Friday, 22 April 2011
Doctor Who: Amy's Choice
“If we’re going to die, let’s die looking like a Peruvian folk band.”
We begin with idyllic yet dull English (well, Welsh countryside) at its most miserable and autumnal, the picture no doubt having been treated to exaggerate the effects. There’s a cottage. A cock crows (what time is it?!), and we see Amy, in a rather dull looking kitchen. She’s up the duff, and married to a mulleted Dr. Rory.
Oh, and as a man with flowing yet manly tresses, maintained with the girliest hair products known to humanity, I’m not sure what I feel about the blatant ponytail-ism here. I suppose I should let it go; I mostly wear my hair loose, being a real man, and I accept that mullets really should be banned. Still, I feel a slight “pah!” is probably in order.
Er, anyway, here comes the Doctor, and he’s faced with a foe greater than any he’s yet encountered; ennui. The Doctor’s clearly on course to eventually do a Reggie Perrin. Except it’s all just a dream. Or is it?
This is a great, conceptual, fast-paced, witty script from Simon Nye, responsible for a number of sitcoms I’ve never particularly watched. It’s absolutely first class stuff, and really shows the merit of getting talented writers from outside the Who comfort zone. Not that we’re entirely free of fan references, mind: “jumped a time track”, indeed!
We have two realities, each containing a deadly threat; deadly cold in one, and a few old people in the other. Dying in the dream will mean they wake up in reality, but dying for real will mean… dying for real. Nice. Toby Jones is great as the Dream Lord. It helps that he gets such great dialogue, of course.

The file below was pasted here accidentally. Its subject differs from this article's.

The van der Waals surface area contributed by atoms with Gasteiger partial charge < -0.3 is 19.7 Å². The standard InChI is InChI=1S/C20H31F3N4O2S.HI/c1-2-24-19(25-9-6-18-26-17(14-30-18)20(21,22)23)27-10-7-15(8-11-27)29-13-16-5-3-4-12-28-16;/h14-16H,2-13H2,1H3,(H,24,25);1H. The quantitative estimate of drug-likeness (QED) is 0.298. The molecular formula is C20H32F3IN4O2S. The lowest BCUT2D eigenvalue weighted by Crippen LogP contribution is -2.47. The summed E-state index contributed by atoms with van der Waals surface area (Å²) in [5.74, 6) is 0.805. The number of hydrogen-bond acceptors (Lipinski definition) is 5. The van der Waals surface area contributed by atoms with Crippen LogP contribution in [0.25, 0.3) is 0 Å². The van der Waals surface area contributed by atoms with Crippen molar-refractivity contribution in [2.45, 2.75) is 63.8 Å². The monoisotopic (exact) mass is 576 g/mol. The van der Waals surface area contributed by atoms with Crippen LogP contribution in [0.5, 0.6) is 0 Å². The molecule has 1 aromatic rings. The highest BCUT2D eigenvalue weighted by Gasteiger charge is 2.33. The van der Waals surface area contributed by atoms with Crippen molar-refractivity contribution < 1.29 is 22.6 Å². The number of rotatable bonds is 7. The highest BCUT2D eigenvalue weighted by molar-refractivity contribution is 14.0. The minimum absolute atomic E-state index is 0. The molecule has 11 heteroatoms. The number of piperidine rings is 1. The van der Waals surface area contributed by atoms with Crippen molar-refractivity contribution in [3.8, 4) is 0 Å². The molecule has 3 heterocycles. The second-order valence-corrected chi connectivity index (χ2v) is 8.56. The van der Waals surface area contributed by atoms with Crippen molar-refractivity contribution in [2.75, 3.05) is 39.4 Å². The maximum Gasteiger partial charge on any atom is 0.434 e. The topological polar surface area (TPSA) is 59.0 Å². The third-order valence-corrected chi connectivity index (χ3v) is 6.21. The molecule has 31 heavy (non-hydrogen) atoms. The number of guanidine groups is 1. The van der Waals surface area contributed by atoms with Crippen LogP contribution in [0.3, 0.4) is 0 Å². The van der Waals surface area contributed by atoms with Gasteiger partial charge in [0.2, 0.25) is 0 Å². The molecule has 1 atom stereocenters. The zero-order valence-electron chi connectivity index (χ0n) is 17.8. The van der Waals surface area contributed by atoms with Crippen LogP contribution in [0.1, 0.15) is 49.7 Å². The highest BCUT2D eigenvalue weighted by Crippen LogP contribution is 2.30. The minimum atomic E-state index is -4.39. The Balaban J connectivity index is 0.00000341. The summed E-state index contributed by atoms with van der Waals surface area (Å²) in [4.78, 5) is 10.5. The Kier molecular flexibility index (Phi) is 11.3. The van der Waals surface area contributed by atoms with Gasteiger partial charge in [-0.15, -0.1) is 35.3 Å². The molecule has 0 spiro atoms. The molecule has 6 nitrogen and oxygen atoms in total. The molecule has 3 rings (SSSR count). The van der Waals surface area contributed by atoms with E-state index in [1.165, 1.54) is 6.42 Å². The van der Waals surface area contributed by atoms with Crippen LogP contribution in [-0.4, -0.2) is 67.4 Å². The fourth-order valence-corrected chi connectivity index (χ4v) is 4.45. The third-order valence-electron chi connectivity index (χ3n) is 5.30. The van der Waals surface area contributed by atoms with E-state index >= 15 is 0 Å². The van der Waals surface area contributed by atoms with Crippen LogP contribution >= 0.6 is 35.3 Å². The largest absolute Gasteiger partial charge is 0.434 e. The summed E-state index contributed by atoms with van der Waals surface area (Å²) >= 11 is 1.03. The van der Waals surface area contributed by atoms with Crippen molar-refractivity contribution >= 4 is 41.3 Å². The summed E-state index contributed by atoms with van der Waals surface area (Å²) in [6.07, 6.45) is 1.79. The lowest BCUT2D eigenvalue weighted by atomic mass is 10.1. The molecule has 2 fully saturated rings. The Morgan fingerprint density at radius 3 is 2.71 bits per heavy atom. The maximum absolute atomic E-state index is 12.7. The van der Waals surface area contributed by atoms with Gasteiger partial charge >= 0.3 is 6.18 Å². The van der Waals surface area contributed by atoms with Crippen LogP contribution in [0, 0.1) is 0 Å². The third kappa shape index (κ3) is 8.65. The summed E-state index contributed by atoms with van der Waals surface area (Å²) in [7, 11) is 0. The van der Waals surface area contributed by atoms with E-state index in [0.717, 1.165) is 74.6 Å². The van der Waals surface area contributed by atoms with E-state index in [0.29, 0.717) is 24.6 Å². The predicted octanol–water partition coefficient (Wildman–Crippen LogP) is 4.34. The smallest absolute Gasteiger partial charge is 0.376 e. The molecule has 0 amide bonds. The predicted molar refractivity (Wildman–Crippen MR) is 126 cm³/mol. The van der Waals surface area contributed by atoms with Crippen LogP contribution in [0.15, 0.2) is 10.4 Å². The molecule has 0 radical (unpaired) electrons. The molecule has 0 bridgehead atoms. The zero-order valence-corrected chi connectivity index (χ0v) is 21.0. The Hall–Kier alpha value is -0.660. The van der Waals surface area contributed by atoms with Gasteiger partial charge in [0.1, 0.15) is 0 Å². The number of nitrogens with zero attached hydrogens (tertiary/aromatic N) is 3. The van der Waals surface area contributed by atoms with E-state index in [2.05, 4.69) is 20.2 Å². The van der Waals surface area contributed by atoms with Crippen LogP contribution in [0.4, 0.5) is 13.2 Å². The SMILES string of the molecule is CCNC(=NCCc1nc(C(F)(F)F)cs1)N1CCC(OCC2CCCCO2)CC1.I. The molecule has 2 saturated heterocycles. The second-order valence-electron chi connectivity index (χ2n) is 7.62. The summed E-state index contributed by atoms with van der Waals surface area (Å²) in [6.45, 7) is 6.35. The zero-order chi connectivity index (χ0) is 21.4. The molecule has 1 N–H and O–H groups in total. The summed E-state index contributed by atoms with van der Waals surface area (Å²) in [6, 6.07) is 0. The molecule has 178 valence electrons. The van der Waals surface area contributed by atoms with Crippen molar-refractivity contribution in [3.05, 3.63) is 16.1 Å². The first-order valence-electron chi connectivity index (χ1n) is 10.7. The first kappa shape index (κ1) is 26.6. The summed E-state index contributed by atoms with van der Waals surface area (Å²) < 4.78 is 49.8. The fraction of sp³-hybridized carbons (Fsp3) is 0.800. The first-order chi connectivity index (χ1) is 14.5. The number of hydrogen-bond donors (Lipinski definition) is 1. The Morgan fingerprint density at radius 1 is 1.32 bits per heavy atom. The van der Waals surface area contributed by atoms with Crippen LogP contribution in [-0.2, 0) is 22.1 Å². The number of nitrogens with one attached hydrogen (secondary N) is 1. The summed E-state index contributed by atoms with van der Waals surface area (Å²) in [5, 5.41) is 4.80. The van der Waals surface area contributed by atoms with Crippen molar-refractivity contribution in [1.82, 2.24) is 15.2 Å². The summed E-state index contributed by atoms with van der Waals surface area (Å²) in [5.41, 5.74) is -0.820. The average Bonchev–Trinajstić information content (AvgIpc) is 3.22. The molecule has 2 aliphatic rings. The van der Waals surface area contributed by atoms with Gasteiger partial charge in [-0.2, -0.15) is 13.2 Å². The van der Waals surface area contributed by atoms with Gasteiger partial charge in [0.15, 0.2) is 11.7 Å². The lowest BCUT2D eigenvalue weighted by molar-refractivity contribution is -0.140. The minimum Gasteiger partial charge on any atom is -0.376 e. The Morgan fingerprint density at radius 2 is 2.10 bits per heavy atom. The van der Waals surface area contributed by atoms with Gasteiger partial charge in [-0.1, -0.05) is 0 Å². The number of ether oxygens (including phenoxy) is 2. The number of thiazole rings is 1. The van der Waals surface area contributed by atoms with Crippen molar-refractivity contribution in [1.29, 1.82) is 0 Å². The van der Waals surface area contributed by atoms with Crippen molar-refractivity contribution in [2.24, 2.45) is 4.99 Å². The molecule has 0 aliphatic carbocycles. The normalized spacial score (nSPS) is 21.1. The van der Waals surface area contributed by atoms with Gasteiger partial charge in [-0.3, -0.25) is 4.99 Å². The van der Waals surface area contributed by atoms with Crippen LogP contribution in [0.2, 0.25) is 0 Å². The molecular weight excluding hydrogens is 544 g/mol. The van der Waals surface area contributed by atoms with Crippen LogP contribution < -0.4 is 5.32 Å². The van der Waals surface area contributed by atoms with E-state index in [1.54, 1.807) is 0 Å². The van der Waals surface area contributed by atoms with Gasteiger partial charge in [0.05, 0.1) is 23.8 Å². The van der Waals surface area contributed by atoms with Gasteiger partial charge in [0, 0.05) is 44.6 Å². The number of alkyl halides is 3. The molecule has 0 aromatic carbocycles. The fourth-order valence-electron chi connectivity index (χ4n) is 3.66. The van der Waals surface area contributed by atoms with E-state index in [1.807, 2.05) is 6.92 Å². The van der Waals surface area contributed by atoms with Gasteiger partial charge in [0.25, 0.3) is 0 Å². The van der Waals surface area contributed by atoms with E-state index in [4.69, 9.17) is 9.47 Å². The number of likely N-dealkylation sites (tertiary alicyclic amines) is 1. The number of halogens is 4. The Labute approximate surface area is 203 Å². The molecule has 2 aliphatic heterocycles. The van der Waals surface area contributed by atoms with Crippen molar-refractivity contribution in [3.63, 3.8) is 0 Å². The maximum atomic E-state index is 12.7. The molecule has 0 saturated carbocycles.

Is it just me who noticed the old peoples’ home is called Sarn? The things in their mouths are a bit Fury from the Deep, too.
There’s a lot of great interaction between our regulars here, including a fair amount of Amy / Rory friction. But the heart of the episode (and a big moment of the season) is Amy’s decision that she doesn’t want to live in the reality with a dead Rory. Karen Gillan is fantastic here, and this is where we realise that she does love him and does want to marry him. Shame he has to cut off his hair first. Grr.
The Dream Lord makes some telling points. We get more about the Doctor’s dalliance with Elizabeth I as part of a discourse on his habit of hanging around attractive young ladies, and we get a very interesting bit about his not keeping in touch with the “people he collects” after they’ve stopped travelling with him.
Superb, certainly the best of the season so far. A very new angle on the series, this: an action packed psychological study. A very good 5/5.